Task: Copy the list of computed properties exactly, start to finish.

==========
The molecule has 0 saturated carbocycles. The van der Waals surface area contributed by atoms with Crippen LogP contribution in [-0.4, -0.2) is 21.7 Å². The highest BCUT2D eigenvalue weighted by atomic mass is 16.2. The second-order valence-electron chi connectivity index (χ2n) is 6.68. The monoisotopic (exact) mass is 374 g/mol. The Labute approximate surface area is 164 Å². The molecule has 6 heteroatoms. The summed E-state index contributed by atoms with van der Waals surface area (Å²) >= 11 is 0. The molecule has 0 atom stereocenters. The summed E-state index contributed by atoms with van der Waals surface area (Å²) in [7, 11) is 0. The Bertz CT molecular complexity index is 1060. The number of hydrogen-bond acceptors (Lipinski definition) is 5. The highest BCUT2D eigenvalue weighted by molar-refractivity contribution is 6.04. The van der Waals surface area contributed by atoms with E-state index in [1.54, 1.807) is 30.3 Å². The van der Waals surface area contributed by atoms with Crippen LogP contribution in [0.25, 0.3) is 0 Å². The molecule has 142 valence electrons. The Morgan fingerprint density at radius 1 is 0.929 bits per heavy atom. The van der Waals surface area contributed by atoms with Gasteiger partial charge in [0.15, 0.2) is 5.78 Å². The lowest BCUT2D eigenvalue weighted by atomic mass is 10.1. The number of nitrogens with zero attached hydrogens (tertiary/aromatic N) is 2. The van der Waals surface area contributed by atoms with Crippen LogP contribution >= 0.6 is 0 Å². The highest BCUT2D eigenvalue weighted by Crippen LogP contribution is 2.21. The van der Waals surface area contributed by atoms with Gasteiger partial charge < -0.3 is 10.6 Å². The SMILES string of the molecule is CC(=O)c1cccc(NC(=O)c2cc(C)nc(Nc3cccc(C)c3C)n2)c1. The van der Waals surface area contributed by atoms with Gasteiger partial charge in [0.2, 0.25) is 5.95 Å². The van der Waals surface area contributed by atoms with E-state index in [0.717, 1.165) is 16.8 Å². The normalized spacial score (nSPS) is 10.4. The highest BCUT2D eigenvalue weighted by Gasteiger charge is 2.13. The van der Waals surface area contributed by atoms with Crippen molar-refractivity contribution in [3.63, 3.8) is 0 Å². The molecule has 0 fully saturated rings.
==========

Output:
The molecule has 0 saturated carbocycles. The van der Waals surface area contributed by atoms with Crippen LogP contribution in [-0.4, -0.2) is 21.7 Å². The highest BCUT2D eigenvalue weighted by atomic mass is 16.2. The second-order valence-electron chi connectivity index (χ2n) is 6.68. The monoisotopic (exact) mass is 374 g/mol. The Labute approximate surface area is 164 Å². The molecule has 6 heteroatoms. The summed E-state index contributed by atoms with van der Waals surface area (Å²) >= 11 is 0. The molecule has 0 atom stereocenters. The summed E-state index contributed by atoms with van der Waals surface area (Å²) in [7, 11) is 0. The Bertz CT molecular complexity index is 1060. The number of hydrogen-bond acceptors (Lipinski definition) is 5. The highest BCUT2D eigenvalue weighted by molar-refractivity contribution is 6.04. The van der Waals surface area contributed by atoms with E-state index in [1.54, 1.807) is 30.3 Å². The van der Waals surface area contributed by atoms with Crippen LogP contribution in [0.25, 0.3) is 0 Å². The molecule has 142 valence electrons. The Morgan fingerprint density at radius 1 is 0.929 bits per heavy atom. The van der Waals surface area contributed by atoms with Gasteiger partial charge in [0.15, 0.2) is 5.78 Å². The lowest BCUT2D eigenvalue weighted by atomic mass is 10.1. The number of nitrogens with zero attached hydrogens (tertiary/aromatic N) is 2. The van der Waals surface area contributed by atoms with Crippen LogP contribution >= 0.6 is 0 Å². The highest BCUT2D eigenvalue weighted by Crippen LogP contribution is 2.21. The van der Waals surface area contributed by atoms with Gasteiger partial charge < -0.3 is 10.6 Å². The SMILES string of the molecule is CC(=O)c1cccc(NC(=O)c2cc(C)nc(Nc3cccc(C)c3C)n2)c1. The van der Waals surface area contributed by atoms with Gasteiger partial charge in [0.2, 0.25) is 5.95 Å². The van der Waals surface area contributed by atoms with E-state index in [0.717, 1.165) is 16.8 Å². The normalized spacial score (nSPS) is 10.4. The highest BCUT2D eigenvalue weighted by Gasteiger charge is 2.13. The van der Waals surface area contributed by atoms with Crippen molar-refractivity contribution in [3.63, 3.8) is 0 Å². The molecule has 0 fully saturated rings.